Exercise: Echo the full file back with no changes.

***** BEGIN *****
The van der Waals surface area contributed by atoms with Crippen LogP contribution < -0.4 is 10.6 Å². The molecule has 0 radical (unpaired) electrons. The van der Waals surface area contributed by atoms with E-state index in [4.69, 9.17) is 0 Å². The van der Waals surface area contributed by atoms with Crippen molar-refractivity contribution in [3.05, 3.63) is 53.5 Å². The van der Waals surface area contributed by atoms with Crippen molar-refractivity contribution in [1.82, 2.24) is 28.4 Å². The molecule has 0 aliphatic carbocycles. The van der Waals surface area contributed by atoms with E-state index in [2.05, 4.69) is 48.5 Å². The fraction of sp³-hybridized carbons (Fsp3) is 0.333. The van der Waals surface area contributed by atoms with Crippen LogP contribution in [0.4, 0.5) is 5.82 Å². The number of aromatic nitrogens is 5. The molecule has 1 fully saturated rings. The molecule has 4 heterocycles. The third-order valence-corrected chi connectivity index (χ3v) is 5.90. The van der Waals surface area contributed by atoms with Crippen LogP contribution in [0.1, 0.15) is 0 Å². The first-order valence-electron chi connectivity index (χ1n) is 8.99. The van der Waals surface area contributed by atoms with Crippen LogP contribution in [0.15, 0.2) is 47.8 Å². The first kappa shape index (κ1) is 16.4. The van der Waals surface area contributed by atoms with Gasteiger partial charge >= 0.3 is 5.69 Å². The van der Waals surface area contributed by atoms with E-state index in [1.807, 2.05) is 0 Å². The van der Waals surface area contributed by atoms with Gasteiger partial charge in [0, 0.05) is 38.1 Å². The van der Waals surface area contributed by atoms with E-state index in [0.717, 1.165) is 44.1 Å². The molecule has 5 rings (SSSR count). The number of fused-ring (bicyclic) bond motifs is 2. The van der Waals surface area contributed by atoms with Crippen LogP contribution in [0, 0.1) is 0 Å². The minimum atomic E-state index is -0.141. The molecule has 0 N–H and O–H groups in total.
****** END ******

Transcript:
The van der Waals surface area contributed by atoms with Crippen LogP contribution < -0.4 is 10.6 Å². The molecule has 0 radical (unpaired) electrons. The van der Waals surface area contributed by atoms with E-state index in [4.69, 9.17) is 0 Å². The van der Waals surface area contributed by atoms with Crippen molar-refractivity contribution in [3.05, 3.63) is 53.5 Å². The van der Waals surface area contributed by atoms with Crippen molar-refractivity contribution in [1.82, 2.24) is 28.4 Å². The molecule has 0 aliphatic carbocycles. The van der Waals surface area contributed by atoms with E-state index in [2.05, 4.69) is 48.5 Å². The fraction of sp³-hybridized carbons (Fsp3) is 0.333. The van der Waals surface area contributed by atoms with Crippen LogP contribution in [0.4, 0.5) is 5.82 Å². The number of aromatic nitrogens is 5. The molecule has 1 fully saturated rings. The molecule has 4 heterocycles. The third-order valence-corrected chi connectivity index (χ3v) is 5.90. The van der Waals surface area contributed by atoms with Crippen LogP contribution in [0.1, 0.15) is 0 Å². The first-order valence-electron chi connectivity index (χ1n) is 8.99. The van der Waals surface area contributed by atoms with Crippen LogP contribution in [0.15, 0.2) is 47.8 Å². The first kappa shape index (κ1) is 16.4. The van der Waals surface area contributed by atoms with Gasteiger partial charge >= 0.3 is 5.69 Å². The van der Waals surface area contributed by atoms with E-state index in [1.807, 2.05) is 0 Å². The van der Waals surface area contributed by atoms with Gasteiger partial charge in [0, 0.05) is 38.1 Å². The van der Waals surface area contributed by atoms with E-state index in [0.717, 1.165) is 44.1 Å². The molecule has 5 rings (SSSR count). The number of fused-ring (bicyclic) bond motifs is 2. The van der Waals surface area contributed by atoms with Crippen LogP contribution in [0, 0.1) is 0 Å². The minimum atomic E-state index is -0.141. The molecule has 0 N–H and O–H groups in total.